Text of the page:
Blake M. Petit BlakeMPetit@gmail.com
One of comics' most innovative writers takes an amazing look at how the superhero has changed with culture, and how culture has evolved as a result.
Writer: Grant Morrison
Cover Artist: Frank Quitely
Publisher: Spiegel & Grau
You may have heard of Grant Morrison
. He's written some comic books... actually, a lot of comic books, most of them dealing with superheroes in one fashion or another. And as such, he's spent a lot of time thinking about and studying the superhero art form. Last year, Morrison began a project to compile all of the interviews he'd given about the superhero form into a book, but along the way, the project began to change. Instead of a simple compilation of interviews, the book became an extensive treatise on the history and potential of the superhero as a genre. The result, Supergods: What Masked Vigilantes, Miraculous Mutants, and a Sun God From Smallville Can Teach Us About Being Human
, is one of the most intriguing studies of the superhero as a whole that I've ever read.
The book has several facets to it. On one level, it works as a history of the superhero, from the origins of Superman back in Action Comics #1
, to the imitators and the revolutionary characters that followed, leading all the way up to (in an epilogue Morrison admits he managed to sneak in just at the last minute) Morrison's reinvention of Superman in this September's upcoming Action Comics Vol. 2 #1.
He touches upon most major superheroes of the past 70 years, and although some fans will no doubt be irritated that their personal favorite was left out, there's just not room for everybody. What he creates is a good cross-section of the genre.
On another level, the book is a bit of autobiography. Morrison talks about his childhood, adolescence, and adventures as a writer of superhero comics. If this seems a little self-indulgent in a book that's about the superhero art form, it becomes clear why it was necessary when he dovetails into the other major part of the book: the discussion of his own work. Informing us about his past is a way of explaining how his thought process worked in his early work in the UK, his reinventions of Animal Man
and Doom Patrol
, and finally, the way The Invisibles
both led to and was influenced by what has become known as the “Kathmandu Incident.” Fans of Morrison will have heard him speak about this before in vague terms (his belief that he was taken by a higher intelligence to a place outside of our own dimension, and there given a view of our reality as a whole that has changed his perceptions of existence). Supergods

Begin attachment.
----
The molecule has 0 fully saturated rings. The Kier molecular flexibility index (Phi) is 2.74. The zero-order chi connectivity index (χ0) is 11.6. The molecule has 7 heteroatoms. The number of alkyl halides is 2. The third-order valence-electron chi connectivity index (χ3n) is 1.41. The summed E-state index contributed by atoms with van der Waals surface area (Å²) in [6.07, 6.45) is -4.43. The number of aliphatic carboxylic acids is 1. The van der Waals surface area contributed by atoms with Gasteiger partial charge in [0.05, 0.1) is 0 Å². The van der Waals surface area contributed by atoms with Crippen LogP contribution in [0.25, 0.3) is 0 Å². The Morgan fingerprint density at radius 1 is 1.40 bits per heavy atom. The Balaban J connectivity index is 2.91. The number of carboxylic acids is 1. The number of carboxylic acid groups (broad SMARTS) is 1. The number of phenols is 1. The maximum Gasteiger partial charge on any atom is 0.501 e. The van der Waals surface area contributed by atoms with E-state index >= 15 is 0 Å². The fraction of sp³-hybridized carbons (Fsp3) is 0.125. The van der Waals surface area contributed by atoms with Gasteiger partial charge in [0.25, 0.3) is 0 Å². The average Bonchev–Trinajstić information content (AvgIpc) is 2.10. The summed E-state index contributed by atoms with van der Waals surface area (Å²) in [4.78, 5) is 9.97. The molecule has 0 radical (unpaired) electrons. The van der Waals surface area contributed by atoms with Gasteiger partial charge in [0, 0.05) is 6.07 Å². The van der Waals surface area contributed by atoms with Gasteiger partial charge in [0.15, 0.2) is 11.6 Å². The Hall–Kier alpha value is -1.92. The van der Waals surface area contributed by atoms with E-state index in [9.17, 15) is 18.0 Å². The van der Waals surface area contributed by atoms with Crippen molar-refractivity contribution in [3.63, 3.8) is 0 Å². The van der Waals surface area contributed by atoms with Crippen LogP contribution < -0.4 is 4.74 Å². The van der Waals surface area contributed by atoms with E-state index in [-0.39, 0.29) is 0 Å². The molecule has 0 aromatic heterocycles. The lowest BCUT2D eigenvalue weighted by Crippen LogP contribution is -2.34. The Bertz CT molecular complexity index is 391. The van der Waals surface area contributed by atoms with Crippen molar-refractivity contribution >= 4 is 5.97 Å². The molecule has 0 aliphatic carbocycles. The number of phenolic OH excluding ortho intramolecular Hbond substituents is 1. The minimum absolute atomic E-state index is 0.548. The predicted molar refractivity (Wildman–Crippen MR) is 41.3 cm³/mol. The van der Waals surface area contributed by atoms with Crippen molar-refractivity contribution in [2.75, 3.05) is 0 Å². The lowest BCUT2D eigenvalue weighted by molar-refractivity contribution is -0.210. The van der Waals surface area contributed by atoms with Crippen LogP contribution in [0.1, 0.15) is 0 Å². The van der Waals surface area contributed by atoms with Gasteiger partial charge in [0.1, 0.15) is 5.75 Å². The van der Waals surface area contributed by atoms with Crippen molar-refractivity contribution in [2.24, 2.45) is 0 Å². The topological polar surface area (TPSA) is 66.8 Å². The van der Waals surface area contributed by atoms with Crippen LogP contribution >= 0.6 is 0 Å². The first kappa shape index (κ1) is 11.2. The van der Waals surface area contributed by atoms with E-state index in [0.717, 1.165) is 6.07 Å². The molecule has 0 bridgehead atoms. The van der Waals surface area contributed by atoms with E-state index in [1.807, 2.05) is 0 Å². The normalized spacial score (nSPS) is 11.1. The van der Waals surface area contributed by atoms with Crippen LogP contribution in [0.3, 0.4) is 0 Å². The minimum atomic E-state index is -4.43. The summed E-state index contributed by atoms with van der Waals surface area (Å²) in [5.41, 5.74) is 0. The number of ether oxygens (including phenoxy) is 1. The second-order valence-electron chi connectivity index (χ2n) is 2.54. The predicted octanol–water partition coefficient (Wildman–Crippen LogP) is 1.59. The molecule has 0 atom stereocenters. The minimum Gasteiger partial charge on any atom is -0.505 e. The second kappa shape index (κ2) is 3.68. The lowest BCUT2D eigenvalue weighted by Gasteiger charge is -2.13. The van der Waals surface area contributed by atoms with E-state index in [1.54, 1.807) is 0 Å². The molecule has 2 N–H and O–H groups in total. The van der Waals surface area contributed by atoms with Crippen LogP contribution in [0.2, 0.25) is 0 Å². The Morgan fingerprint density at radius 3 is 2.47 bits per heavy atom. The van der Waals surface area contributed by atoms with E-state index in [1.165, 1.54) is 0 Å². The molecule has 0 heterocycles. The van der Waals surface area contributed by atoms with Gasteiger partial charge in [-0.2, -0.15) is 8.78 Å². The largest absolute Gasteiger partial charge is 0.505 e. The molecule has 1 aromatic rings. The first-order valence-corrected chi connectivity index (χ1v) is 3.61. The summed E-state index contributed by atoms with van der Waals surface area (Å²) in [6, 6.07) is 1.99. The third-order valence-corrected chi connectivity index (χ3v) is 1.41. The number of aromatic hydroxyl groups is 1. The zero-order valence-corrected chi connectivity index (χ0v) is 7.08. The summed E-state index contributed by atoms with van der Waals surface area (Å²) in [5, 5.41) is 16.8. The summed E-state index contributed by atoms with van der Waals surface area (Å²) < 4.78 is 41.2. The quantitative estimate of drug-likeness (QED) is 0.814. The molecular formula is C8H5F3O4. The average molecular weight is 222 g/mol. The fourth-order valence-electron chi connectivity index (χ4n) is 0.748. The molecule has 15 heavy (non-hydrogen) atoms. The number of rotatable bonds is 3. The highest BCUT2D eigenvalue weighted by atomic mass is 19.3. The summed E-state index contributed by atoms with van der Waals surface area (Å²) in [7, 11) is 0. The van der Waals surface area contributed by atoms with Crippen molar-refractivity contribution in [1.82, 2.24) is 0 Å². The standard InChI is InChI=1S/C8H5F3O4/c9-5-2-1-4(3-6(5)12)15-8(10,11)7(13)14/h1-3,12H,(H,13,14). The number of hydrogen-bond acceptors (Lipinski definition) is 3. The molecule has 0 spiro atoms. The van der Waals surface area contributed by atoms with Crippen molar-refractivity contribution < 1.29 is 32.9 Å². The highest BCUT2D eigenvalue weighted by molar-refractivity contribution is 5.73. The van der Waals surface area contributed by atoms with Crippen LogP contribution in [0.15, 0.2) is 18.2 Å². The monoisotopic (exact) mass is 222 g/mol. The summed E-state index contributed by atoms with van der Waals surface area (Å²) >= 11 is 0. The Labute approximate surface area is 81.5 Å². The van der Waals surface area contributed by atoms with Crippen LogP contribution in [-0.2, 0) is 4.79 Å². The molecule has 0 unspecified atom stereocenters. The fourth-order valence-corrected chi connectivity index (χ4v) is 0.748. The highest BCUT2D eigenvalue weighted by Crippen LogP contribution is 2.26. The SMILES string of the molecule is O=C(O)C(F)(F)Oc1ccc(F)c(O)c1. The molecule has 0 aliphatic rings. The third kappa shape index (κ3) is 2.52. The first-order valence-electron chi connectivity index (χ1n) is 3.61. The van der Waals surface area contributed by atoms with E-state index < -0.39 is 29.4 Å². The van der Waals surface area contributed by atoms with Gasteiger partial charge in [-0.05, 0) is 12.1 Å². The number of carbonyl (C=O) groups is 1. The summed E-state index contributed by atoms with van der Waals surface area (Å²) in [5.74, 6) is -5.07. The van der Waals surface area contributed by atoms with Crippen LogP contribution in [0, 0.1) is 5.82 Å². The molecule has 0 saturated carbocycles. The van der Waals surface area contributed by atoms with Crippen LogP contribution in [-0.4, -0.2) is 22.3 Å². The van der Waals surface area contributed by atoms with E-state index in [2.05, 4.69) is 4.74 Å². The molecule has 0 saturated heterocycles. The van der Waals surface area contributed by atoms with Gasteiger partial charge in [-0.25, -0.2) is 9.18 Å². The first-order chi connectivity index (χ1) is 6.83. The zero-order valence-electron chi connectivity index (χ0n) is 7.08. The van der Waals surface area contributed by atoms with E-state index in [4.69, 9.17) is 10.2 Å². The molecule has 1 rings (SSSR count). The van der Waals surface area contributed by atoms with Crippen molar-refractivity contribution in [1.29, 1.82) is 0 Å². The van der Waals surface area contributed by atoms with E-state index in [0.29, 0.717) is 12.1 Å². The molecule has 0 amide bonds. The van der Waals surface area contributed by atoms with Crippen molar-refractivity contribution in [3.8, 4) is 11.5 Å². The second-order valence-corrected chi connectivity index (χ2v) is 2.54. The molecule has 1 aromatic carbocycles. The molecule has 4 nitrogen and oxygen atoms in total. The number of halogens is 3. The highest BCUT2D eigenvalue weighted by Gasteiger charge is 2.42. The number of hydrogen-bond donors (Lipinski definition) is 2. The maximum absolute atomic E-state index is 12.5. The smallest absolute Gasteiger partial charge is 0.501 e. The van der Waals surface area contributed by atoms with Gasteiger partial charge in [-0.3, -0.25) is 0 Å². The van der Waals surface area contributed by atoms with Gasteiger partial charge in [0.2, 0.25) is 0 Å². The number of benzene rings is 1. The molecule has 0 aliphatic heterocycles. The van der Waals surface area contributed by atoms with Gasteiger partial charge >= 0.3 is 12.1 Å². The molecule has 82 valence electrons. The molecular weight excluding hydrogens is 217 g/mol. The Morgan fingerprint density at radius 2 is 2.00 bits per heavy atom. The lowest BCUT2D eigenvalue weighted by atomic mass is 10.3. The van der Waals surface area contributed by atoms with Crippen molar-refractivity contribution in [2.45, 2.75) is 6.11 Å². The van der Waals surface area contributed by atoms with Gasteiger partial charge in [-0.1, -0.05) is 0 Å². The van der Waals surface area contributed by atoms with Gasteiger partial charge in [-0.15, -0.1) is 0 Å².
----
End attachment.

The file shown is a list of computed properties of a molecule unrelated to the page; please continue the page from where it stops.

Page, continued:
provides the most detailed description of the incident I've ever heard. People who believe in his tale will find this most intriguing. People who are (like myself) more skeptical about the reality of it will still find a strange, compelling insight into how this experience has informed the creation of the work Morrison has done in the years since then.
Morrison's fans will also find a lot of information here about his intentions and creation of his most well-known works, from the aforementioned Vertigo series on through things like New X-Men, Seven Soldiers, Final Crisis,
and All-Star Superman
. In so doing, he examines how his perception of superheroes influenced the creation of each of these stories, clearly draws the patterns that show how history and popular culture change the way we view our heroes and villains, and dissects the work of other contemporary writers including (but not limited to) Mark Millar, Brad Meltzer
and Brian Michael Bendis
Truly, the only thing I would change about the book would be to include more illustrations. There are covers and comic book panels scattered throughout the book, but sparingly. Considering how often he talks about the evolution of the artwork, having more examples of it would be welcome. It's also notable that all
of the illustrations come from titles owned by DC Comics. It's not really that surprising there's no Marvel work in here (Morrison's tale of writing New X-Men
paints the then-publisher of the company in a somewhat negative light, and it's likely they denied permission to use their artwork, if they were even asked), but I am rather surprised that there wasn't an inclusion of some of the other Golden Age comics, or the various British superheroes that are discussed throughout the book.
Fans of the work of Grant Morrison will be unable to pass up on this book. People who are interested in superheroes not merely as entertainment, but as a reflection of culture and society will find Supergods
to be a very well thought-out, detailed examination of how these demigods in capes and tights are truly a reflection of ourselves, of who we wish we were, and of who we have the potential to become.